With the signing of BECA (Basic Exchange and Cooperation Agreement) which will facilitate sharing of high-end military technology, logistics, encrypted information and geospatial maps, satellite precision images etc between the US and Indian militaries, India has signed all the Basic Foundation Communication agreements which the UPA Govt was hesitant to do.

The Modi government has taken the plunge and come close to the US militarily. India-US had signed LEMOA (Logistics Exchange Memorandum of Agreement) in 2016 which envisaged use of each other’s bases for repairs and replenishment of supplies and COMCASA (Communications & Compatibility Security Agreement) in 2018 which opened doors for India to purchase high end defence technologies from the US and provided interoperability between two militaries.

The US decision in 2016 to accord India the status of a major Defence Partner and STA1 (2018) put her on par with America’s closest allies.

Obviously, the signing of BECA is likely be added to the list of Trump’s foreign policy triumphs by his campaign managers and used for wooing the votes of Indian Americans; Trump has already been displaying his photographs with Modi at his rallies in the states with sizeable population of Indian Americans.

Ironically, his unguarded and insensitive comment made during the last Presidential debate, while discussing climate chang- India is filthy might cost him a few thousand Indian American votes.

American defence exports to India have touched US$ 20 billion.Defence Minister Rajnath Singh has reportedly urged his counterpart to encourage Joint research and joint Defence production by American firms in India to produce for India & for third countries.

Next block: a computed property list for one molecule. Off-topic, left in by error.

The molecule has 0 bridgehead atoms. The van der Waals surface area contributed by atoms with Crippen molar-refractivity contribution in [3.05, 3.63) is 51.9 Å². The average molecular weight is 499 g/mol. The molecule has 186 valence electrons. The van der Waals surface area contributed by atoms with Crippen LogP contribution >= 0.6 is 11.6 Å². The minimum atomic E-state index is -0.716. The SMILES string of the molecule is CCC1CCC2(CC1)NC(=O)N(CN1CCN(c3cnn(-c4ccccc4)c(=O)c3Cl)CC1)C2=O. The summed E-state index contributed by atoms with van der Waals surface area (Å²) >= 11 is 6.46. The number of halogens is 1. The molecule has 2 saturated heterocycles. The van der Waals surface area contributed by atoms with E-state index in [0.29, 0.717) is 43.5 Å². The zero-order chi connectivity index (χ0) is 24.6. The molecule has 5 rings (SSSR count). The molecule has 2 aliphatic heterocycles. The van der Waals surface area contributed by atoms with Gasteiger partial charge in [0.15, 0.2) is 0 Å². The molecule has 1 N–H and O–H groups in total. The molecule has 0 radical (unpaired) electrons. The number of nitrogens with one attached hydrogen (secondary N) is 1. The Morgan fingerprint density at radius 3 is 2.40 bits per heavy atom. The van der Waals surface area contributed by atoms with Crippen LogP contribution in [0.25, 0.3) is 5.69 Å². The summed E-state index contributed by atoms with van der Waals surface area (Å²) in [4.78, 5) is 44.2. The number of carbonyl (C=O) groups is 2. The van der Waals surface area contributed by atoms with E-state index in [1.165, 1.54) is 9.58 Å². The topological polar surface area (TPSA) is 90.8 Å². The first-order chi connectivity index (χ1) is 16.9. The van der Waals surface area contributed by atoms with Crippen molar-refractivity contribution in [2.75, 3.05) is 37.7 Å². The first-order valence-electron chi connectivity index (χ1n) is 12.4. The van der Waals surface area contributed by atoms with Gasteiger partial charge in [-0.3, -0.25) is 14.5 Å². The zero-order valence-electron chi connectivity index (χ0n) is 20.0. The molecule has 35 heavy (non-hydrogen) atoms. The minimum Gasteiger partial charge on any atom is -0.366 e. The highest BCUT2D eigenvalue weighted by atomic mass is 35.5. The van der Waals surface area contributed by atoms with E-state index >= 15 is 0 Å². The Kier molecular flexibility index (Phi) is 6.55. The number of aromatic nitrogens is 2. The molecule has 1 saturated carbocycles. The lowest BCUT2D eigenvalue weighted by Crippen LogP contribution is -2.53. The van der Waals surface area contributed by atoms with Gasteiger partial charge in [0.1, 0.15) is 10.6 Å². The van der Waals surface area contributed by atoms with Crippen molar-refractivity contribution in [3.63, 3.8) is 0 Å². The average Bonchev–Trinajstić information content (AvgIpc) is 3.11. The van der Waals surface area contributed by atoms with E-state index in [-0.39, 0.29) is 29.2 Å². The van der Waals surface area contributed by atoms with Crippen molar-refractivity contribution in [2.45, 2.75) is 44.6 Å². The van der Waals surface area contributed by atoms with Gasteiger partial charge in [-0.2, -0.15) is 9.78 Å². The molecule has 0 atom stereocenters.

While the stalemate with China in East Ladakh still continues, in spite of 7 rounds of meetings of the Core Commanders and the agreement reached between the Indian EAM and the Chinese Foreign Ministers on the sidelines of the SCO summit in Russia last month, Pompeo’s sharp, pointed and unambiguous criticism of China is music to Indian ears.

Expectedly, it has rattled China that has accused the US of “sowing discord between China and regional countries as well as undermining the regional peace and stability”.

Pompeo said:,” Our leaders and citizens see with increasing clarity that Chinese Communist Party is no friend to democracy, rule of law, transparency... I'm glad to say India & US are taking all steps to strengthen cooperation against all threats & not just those posed by CC.”.